O Come and Behold Who?

I originally picked this up at the beginning of the year, but Christmas had been and gone by that stage, and with it the season of carolling (to which most ministers generally respond with a collective sigh of relief). But it has now swung round again and anything that gives us a new angle on overly-familiar songs sung repeatedly over a few weeks is worth thinking about. In this case the word "angle" is particularly apposite.
Now I have repeatedly pointed out some of the political dimensions of the nativity story as we find it in Matthew's and Luke's Gospels, but Esther Addley, on Comment is Free, suggested that some of our favourite carols had political origins too (though perhaps not always quite in tune with the original gospel story). Her account of 'O come all ye faithful' is particularly interesting. I don't know if there is any truth in it, but she suggests that Adeste Fideles, the Latin hymn from which the carol was translated, was not composed by a medieval mystic as was once thought, but by John Francis Wade, a Jacobite loyalist who may have written it as a coded call to arms for those loyal (the "faithful") to the exiled Bonnie Prince Charlie on the eve of the 1745 Jacobite rebellion. In those terms, the Bethlehem to which loyalists are summoned can be read as England, while the line translated as "Come and behold him, born the king of angels" may in fact contain a pun on "regem anglorum", the king of the English.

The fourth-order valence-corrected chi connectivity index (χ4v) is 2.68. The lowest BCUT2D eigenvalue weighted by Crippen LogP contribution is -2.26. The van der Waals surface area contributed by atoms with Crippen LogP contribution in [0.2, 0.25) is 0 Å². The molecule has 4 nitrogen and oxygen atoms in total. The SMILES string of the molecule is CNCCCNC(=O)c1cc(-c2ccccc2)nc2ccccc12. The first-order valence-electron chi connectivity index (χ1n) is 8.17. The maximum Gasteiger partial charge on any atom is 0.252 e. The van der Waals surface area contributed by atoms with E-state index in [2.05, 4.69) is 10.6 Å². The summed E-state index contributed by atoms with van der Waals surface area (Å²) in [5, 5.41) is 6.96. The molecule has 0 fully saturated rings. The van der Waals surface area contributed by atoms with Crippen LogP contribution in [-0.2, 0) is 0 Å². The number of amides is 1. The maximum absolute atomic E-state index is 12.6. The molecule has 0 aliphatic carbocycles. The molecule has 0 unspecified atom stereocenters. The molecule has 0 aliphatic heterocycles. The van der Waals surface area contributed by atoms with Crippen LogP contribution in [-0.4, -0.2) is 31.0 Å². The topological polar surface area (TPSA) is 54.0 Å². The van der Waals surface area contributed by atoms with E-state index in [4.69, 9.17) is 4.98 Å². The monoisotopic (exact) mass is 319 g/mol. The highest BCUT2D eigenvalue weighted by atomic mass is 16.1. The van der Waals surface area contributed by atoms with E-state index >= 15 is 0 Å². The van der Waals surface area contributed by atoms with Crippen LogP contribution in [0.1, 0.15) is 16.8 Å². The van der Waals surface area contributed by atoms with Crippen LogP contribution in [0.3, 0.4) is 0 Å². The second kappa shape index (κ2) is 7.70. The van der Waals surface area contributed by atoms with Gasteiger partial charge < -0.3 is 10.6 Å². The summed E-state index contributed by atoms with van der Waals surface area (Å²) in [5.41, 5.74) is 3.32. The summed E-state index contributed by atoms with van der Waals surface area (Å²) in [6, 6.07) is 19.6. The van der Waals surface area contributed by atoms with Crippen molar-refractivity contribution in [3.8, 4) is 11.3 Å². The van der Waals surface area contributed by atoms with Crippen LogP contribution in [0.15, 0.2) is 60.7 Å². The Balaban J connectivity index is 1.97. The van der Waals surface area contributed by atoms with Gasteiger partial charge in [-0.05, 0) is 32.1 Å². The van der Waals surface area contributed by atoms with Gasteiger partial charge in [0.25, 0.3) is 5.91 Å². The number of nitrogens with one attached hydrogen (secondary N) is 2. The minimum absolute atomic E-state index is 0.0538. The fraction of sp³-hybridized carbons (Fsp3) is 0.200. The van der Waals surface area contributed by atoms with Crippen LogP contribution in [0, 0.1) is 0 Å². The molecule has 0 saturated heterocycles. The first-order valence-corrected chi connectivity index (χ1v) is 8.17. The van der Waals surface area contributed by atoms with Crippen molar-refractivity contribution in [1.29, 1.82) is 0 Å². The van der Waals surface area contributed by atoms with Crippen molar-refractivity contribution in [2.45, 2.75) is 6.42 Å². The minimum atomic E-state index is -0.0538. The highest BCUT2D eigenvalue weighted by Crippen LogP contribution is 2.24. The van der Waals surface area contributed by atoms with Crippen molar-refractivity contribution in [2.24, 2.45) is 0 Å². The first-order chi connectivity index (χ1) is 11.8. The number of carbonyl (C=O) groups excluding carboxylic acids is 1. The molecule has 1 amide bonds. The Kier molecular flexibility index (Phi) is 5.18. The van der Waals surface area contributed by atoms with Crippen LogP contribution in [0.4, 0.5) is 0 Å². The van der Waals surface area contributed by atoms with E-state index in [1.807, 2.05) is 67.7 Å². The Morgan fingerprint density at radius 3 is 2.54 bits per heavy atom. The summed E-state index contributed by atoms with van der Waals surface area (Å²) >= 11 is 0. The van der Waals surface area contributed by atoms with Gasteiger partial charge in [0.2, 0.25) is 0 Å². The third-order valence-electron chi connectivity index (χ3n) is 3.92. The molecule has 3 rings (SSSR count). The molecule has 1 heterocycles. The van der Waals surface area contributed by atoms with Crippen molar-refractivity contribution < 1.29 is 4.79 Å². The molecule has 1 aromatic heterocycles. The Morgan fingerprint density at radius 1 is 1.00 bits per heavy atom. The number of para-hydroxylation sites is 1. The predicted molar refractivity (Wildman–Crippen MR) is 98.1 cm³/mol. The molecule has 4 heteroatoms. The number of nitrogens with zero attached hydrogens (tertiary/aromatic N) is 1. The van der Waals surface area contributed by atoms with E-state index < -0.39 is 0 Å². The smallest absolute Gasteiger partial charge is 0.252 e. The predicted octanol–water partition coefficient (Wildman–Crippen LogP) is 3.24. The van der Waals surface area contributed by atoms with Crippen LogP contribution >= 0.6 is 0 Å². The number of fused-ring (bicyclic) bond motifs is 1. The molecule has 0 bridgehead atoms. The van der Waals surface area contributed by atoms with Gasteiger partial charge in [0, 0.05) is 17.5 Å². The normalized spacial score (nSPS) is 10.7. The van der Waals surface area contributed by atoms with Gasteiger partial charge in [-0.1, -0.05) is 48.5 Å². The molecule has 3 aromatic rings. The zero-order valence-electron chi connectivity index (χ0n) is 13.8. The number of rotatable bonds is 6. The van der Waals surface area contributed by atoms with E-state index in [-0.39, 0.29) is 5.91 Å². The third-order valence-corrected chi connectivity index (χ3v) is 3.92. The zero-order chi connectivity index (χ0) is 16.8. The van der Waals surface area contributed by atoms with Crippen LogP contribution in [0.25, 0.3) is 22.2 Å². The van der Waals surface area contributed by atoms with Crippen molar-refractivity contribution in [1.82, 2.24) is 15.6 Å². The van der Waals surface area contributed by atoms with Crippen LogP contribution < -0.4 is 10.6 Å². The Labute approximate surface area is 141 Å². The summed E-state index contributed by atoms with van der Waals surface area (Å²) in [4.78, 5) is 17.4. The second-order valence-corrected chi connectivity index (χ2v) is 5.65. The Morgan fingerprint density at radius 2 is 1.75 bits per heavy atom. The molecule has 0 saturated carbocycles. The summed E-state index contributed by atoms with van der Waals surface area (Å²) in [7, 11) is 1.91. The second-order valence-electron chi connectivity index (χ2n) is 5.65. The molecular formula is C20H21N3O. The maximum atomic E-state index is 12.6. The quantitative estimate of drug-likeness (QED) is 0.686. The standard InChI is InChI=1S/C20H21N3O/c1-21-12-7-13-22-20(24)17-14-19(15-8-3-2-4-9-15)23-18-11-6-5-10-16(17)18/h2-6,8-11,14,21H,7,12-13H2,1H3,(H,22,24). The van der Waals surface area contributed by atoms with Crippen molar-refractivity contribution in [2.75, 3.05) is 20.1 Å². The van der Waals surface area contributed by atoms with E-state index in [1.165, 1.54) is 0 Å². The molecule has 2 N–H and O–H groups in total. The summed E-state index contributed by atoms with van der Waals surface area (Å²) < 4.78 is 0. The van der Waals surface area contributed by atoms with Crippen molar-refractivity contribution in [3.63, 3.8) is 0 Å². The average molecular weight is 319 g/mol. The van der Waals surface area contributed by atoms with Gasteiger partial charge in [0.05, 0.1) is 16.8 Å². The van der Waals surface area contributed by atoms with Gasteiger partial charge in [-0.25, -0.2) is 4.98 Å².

So in this province of ours where many revere a king who was regarded as the Dutch usurper by those Jacobites, there may be a certain irony in the lusty singing of this rebel song...
But then the song the original angels sang outside Bethlehem was an act of open rebellion against the usurping earthly empires...
(My original link to this story was via Burke's Corner, but the original post seems to have disappeared.)
Shalom

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